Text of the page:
Cabri Jr. allows students to look at several kinds of trapezoids in order to see which ones are special. With this activity students can see that an isosceles trapezoid is a special one. In a parallel manner, students can see why a parallelogram can be considered a special trapezoid. This activity follows the same pattern as the one showing that a square is a special rectangle.
Before the Activity
Prior to beginning this activity, students need to be familiar with how Cabri Jr. operates.
During the Activity
Start the Cabri Jr. application with a new sketch. Select the Line tool to draw a line near the bottom of the screen.
Select the Point tool, option Point, to place a point above and to the right of the left hand control point of the line.
Select the Parallel tool to construct the line parallel to the first line drawn, passing through the point just placed in the drawing.
Select the Point tool, option Point on, to place a point on the parallel line to the right of the point placed in second step.
Select the Hide/Show tool, option Object, to hide the lines in the drawing. Select the Quad. tool to connect the four points (in either a clockwise or counterclockwise order) to form a quadrilateral. Have the students discuss if this quadrilateral is special in any way. They should be able to see that it is a trapezoid and explain why it is.
Select the Measure tool, option D. & Length, to measure the lengths of the left and right edges of the trapezoid. Move those lengths to convenient places on the screen.
Use the ALPHA key to select the upper right hand point of the trapezoid. Use it to move left and right, noting the lengths of the edges as you do so. As you carry out this investigation, you will find a place at which the trapezoid becomes a triangle. To the left of that place the figure ceases being a quadrilateral. After you move the point to the right, there is a place at which the two displayed lengths become essentially equal. Pose the question What special kind of trapezoid is this?
After you move the point to the right, there is another place at which the two displayed lengths become equal (or very close to it). Again pose the question What special kind of trapezoid is this?
After the Activity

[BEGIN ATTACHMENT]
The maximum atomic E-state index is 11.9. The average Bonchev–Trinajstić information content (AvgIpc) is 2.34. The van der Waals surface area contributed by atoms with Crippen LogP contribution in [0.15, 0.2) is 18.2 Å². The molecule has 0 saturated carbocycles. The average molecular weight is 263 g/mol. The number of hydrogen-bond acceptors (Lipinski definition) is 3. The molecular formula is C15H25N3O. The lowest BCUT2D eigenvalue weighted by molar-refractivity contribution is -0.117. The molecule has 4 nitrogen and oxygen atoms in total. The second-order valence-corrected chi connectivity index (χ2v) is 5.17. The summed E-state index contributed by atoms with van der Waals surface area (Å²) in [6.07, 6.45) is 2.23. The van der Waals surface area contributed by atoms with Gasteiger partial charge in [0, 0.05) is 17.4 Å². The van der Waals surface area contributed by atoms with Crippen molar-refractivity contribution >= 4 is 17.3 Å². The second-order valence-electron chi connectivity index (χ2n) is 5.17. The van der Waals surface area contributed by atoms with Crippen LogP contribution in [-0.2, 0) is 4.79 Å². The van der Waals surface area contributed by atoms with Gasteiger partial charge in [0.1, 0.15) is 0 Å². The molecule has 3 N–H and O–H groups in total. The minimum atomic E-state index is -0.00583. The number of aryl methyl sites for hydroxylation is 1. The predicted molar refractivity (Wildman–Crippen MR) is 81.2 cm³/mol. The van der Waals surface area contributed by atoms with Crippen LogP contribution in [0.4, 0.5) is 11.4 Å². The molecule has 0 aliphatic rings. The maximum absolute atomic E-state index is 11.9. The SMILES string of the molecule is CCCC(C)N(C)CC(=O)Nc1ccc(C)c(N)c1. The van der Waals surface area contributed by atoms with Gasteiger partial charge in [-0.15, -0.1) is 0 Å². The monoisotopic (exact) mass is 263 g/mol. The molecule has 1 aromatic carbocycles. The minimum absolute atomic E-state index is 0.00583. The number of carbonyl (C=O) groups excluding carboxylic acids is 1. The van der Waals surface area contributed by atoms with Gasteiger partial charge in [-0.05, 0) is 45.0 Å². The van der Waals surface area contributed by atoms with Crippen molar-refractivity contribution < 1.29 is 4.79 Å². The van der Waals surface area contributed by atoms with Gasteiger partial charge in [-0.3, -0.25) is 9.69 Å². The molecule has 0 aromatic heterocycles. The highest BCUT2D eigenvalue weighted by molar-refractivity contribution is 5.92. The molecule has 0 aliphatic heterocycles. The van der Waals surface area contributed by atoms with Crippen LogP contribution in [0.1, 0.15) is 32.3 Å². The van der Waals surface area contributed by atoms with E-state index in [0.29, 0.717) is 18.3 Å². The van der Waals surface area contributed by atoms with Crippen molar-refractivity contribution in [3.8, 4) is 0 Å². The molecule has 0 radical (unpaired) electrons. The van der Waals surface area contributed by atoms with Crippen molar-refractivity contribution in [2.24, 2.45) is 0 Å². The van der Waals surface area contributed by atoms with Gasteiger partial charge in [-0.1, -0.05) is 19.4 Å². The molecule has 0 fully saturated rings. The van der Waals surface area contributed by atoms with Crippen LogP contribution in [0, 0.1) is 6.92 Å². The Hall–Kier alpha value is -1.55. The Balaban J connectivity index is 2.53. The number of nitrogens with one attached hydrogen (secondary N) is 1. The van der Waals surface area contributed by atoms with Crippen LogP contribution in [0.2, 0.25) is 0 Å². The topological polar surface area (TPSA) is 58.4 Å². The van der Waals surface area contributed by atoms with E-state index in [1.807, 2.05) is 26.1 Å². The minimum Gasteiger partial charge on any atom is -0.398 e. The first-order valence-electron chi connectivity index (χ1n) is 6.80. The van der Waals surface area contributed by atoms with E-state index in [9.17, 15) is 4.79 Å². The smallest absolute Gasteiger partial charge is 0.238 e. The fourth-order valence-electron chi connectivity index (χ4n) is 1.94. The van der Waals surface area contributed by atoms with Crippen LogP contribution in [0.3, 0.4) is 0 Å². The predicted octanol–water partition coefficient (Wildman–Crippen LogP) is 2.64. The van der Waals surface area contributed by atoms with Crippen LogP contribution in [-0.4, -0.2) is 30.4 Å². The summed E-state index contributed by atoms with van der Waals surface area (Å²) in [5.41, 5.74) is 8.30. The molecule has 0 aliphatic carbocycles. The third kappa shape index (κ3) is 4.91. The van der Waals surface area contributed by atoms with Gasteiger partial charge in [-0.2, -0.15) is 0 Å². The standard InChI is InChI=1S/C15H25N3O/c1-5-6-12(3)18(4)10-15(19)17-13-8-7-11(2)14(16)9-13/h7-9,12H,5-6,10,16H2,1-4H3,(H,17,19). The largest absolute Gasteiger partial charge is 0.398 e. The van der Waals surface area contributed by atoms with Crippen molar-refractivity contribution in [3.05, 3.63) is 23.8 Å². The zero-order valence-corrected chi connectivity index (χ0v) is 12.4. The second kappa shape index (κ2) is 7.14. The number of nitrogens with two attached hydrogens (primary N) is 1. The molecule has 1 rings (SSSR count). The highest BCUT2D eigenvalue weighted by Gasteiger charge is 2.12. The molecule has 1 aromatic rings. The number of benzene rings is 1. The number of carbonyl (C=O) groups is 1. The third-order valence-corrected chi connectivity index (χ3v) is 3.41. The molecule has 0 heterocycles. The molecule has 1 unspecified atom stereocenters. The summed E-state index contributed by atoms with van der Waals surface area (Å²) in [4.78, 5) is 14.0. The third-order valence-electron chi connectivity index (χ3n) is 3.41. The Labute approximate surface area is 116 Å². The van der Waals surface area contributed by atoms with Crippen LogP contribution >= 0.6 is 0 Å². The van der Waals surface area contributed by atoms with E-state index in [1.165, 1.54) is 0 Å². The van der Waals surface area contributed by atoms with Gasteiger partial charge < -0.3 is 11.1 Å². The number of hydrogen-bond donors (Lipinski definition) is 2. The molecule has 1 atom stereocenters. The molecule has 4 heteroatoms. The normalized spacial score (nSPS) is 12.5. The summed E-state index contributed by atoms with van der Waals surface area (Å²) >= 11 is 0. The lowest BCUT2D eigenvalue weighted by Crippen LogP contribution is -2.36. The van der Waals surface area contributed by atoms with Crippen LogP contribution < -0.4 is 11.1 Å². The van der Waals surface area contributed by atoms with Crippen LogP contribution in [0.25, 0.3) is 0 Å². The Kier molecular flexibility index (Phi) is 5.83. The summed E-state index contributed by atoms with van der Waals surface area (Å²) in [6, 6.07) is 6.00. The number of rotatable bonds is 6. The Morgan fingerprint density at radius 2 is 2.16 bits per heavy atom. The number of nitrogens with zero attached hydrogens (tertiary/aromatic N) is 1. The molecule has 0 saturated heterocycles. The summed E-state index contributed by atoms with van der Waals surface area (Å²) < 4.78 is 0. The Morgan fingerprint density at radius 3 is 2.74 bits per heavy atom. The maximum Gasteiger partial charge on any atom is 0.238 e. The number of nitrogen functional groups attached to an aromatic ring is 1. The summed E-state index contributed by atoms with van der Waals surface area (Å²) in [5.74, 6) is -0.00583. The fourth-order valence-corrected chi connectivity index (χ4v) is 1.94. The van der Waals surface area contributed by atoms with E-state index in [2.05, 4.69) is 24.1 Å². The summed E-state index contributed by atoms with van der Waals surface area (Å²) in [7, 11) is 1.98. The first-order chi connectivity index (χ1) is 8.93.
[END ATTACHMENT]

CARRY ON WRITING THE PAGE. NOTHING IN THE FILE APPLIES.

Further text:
If you want to avoid some of the discussion when the two edge lengths are not visibly equal, you can keep the number of decimal places in the lengths to be one. In that way, it is quite likely that, to one decimal place, the edge lengths will be equal. In my experience, however, it is healthy to talk about the situations that often arise with two decimal place accuracy.
After the work on the calculator, you can pose the questions "At what point did the two measured edges first become congruent"? "Did any of the trapezoid's fundamental properties change, i.e., number of edges, straightness of its edges, etc."? "Do you think an isosceles trapezoid is a special case of a trapezoid"?
After considering the first situation, you can pose the questions "At what other point did the two measured edges become congruent"? "Did any of the trapezoid's fundamental properties change, i.e., number of edges, straightness of its edges, etc."? "Do you think a parallelogram is a special case of a trapezoid"?
With teachers, the first question will draw little discussion. The second question could be quite a different story. Many teachers learned a geometry in which a trapezoid was defined as a quadrilateral with exactly one set of parallel edges. Under that definition, a trapezoid could never be a parallelogram.
Students, on the other hand, have little difficulty with this kind of development. This is especially true if they have the experience of seeing why an equilateral triangle is a special case of isosceles triangle and a square is a special case of rectangle.
On a personal note, I was one of those teachers who learned the restrictive definition of trapezoid. It was work with dynamic geometry that convinced me that defining a trapezoid as a quadrilateral with at least one set of parallel edges makes more sense.